Twenty-one years. That’s how long my husband has been a sailor in the United States Navy. It’s a fact we’re proud of and humbled by. I have been involved in all of those years. We’ve only been married for not even eighteen years yet, but we’ve known each other for over thirty years. We were friends when he joined out of high school and now we’re husband and wife and parents to three children.
Twenty-one years of this Navy life and it’s been…everything. From the availability of leave determining when we could get married to the realization that our 14-year-old has lived in seven different homes, not including the ten months we spent in our travel trailer. Our adult lives and the only lives our children have ever known have been this Navy life.
What does that all mean? Sometimes I have no idea!
Sometimes I think it’s probably not really all that different from any other kids growing up, getting married, figuring out life, having kids of their own, and realizing they’re on the verge of turning 40 and looking back at what they’ve done with the first half of their lives.
Other times I’m quite certain that Navy life is it’s own beast. Months of little to no contact with the person who balances me probably isn’t the most normal way of starting a marriage. Making friends and leaving them behind isn’t the standard way of settling into adulthood or raising children. Getting used to the quirks of new locations and learning local cultural norms time and again is not something everyone has to or gets to do in their lives.
This Navy life.
Sometimes it gets me down. Then I sigh in French. Sighing just sounds better in French.
Other times, though, this Navy life brings me joy. It brings laughter. It brings change and growth. It brings contented sighs at the end of long days. In English. Contented sighs are simply deep breaths let out for me. They’re centering and grounding.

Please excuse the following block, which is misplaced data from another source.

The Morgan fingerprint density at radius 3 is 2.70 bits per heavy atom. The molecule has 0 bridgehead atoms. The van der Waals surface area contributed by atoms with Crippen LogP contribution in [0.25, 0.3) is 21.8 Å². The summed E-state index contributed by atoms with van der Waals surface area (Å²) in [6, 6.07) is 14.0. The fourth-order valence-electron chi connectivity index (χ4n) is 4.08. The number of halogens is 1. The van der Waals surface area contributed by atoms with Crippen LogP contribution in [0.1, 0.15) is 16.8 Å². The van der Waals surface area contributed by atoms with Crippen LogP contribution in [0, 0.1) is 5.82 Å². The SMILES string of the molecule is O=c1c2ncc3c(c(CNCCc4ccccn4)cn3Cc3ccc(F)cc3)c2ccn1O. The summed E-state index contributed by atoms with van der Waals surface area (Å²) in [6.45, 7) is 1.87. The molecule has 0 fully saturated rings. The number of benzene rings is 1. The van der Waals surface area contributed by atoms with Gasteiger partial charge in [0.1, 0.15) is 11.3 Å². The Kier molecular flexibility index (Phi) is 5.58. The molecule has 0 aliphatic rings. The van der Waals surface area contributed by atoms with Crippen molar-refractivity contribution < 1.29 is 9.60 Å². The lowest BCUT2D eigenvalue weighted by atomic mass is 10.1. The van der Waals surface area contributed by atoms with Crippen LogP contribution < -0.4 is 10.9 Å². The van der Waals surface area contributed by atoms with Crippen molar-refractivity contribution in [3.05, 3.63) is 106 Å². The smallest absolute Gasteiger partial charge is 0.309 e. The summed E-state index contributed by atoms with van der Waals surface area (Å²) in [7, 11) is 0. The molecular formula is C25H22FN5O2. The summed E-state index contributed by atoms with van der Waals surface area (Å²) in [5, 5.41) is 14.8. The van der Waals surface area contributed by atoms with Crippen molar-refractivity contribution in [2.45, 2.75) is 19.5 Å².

This Navy Life.
Today we got a little care package in the mail. It was addressed to our youngest son, from one of his friends back in Washington, where we moved from most recently. He got some toys and goodies to play with. It was so sweet and thoughtful! And then we pulled out postcards signed by so many of our friends. We felt the hug of the people we used to see every day. It was such a small gesture, with such a big impact.
Over the past few weeks I’ve been juggling the question of, “Would our kids be the people they are today if they’d been raised in the same town their whole lives?” It almost seems ridiculous to type out loud. Of course they wouldn’t be. I wouldn’t be either. Would we be better off or worse off? Who knows and what’s it matter? I mean, really. Better or worse isn’t even worth wasting energy considering. But, let’s all agree that we’d all be different.
In that, I think it’s fair to say that the incredible people our children are becoming is, at least, in part due to this Navy life. It’s easy to see their tears when we pull them apart from those last hugs when it’s time to move. It’s easy to be worn down by the daily repetition of, “I don’t want to leave,” for months before we actually do. It’s easy for the hardships to be louder than what’s positive.
What I’ve realized, though, is that there is so much to be thankful for in this Navy life. There is so much to be content with.
Ah…this Navy life.
We have learned a little about a lot of places and people. A few years ago we learned about the Native Americans in the Pacific Northwest, Dakotas, New Mexico, and Northeast…all by living in those areas or stopping at museums and landmarks on our adventurous relocation trips! Not out of books…but standing in the places they stood. A few weeks ago, on a field trip to an old tavern in Alexandria, our daughter, a Hamilton fan, excitedly told me, “LaFayette was here! Washington was here! Hamilton could have been here too…in this same tavern!”
We have friends that we’ve made in four different states. Those friends have also moved here and there. Our network of people is literally everywhere. Postcards mean love…and we spread it everywhere!
We’ve gotten to see the largest hot air balloon event in the world, twice. We’ve road tripped to the Grand Canyon, White Sands National Monument, Niagara Falls, Mount Rushmore, and Mt. St. Helens. We’ve eaten at the top of the Space Needle. We’ve visited the oldest settlement in the US, St. Augustine. We’ve learned directly from the descendants of the Natives who lived in Massachusetts exactly what the Plymouth Plantation was like. We’ve even wandered through Roswell. The memories we’ve made as a family are pretty incredible!
Excitement, connections, fond memories and pictures…
Ah…this Navy life.